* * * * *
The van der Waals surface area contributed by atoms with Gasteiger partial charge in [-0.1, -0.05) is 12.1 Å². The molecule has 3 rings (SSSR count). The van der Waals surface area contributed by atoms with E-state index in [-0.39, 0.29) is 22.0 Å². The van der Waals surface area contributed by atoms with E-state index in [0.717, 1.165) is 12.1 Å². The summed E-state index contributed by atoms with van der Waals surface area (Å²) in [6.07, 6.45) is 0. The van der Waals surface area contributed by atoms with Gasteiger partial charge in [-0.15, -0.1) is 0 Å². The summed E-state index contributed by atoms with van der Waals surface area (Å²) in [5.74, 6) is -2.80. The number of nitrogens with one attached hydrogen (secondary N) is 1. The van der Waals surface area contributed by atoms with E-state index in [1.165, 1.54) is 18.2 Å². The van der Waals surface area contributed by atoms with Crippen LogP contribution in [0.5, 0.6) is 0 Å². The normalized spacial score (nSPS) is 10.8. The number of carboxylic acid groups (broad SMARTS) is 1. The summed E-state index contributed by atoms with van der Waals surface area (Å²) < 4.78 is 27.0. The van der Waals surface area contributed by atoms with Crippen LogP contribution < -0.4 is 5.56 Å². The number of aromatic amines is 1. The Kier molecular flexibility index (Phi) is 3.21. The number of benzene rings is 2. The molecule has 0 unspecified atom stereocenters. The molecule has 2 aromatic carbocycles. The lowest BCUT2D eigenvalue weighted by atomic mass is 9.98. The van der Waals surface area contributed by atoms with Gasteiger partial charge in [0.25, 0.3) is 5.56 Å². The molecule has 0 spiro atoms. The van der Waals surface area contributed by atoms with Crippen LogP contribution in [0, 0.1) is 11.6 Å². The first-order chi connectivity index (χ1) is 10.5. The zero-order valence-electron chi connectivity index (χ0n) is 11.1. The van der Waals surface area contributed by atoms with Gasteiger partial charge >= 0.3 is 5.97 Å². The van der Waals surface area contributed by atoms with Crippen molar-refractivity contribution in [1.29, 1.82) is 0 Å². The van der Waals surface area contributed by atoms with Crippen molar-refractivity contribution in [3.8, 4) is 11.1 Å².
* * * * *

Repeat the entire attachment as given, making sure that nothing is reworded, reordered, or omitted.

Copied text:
The van der Waals surface area contributed by atoms with Gasteiger partial charge in [-0.1, -0.05) is 12.1 Å². The molecule has 3 rings (SSSR count). The van der Waals surface area contributed by atoms with E-state index in [-0.39, 0.29) is 22.0 Å². The van der Waals surface area contributed by atoms with E-state index in [0.717, 1.165) is 12.1 Å². The summed E-state index contributed by atoms with van der Waals surface area (Å²) in [6.07, 6.45) is 0. The van der Waals surface area contributed by atoms with Gasteiger partial charge in [-0.15, -0.1) is 0 Å². The summed E-state index contributed by atoms with van der Waals surface area (Å²) in [5.74, 6) is -2.80. The number of nitrogens with one attached hydrogen (secondary N) is 1. The van der Waals surface area contributed by atoms with E-state index in [1.165, 1.54) is 18.2 Å². The van der Waals surface area contributed by atoms with Crippen LogP contribution in [0.5, 0.6) is 0 Å². The normalized spacial score (nSPS) is 10.8. The number of carboxylic acid groups (broad SMARTS) is 1. The summed E-state index contributed by atoms with van der Waals surface area (Å²) < 4.78 is 27.0. The van der Waals surface area contributed by atoms with Crippen LogP contribution < -0.4 is 5.56 Å². The number of aromatic amines is 1. The Kier molecular flexibility index (Phi) is 3.21. The number of benzene rings is 2. The molecule has 0 unspecified atom stereocenters. The molecule has 2 aromatic carbocycles. The lowest BCUT2D eigenvalue weighted by atomic mass is 9.98. The van der Waals surface area contributed by atoms with Gasteiger partial charge in [0.25, 0.3) is 5.56 Å². The molecule has 0 spiro atoms. The van der Waals surface area contributed by atoms with Crippen LogP contribution in [0, 0.1) is 11.6 Å². The first-order chi connectivity index (χ1) is 10.5. The zero-order valence-electron chi connectivity index (χ0n) is 11.1. The van der Waals surface area contributed by atoms with Gasteiger partial charge >= 0.3 is 5.97 Å². The van der Waals surface area contributed by atoms with Crippen molar-refractivity contribution in [1.29, 1.82) is 0 Å². The van der Waals surface area contributed by atoms with Crippen molar-refractivity contribution in [3.8, 4) is 11.1 Å².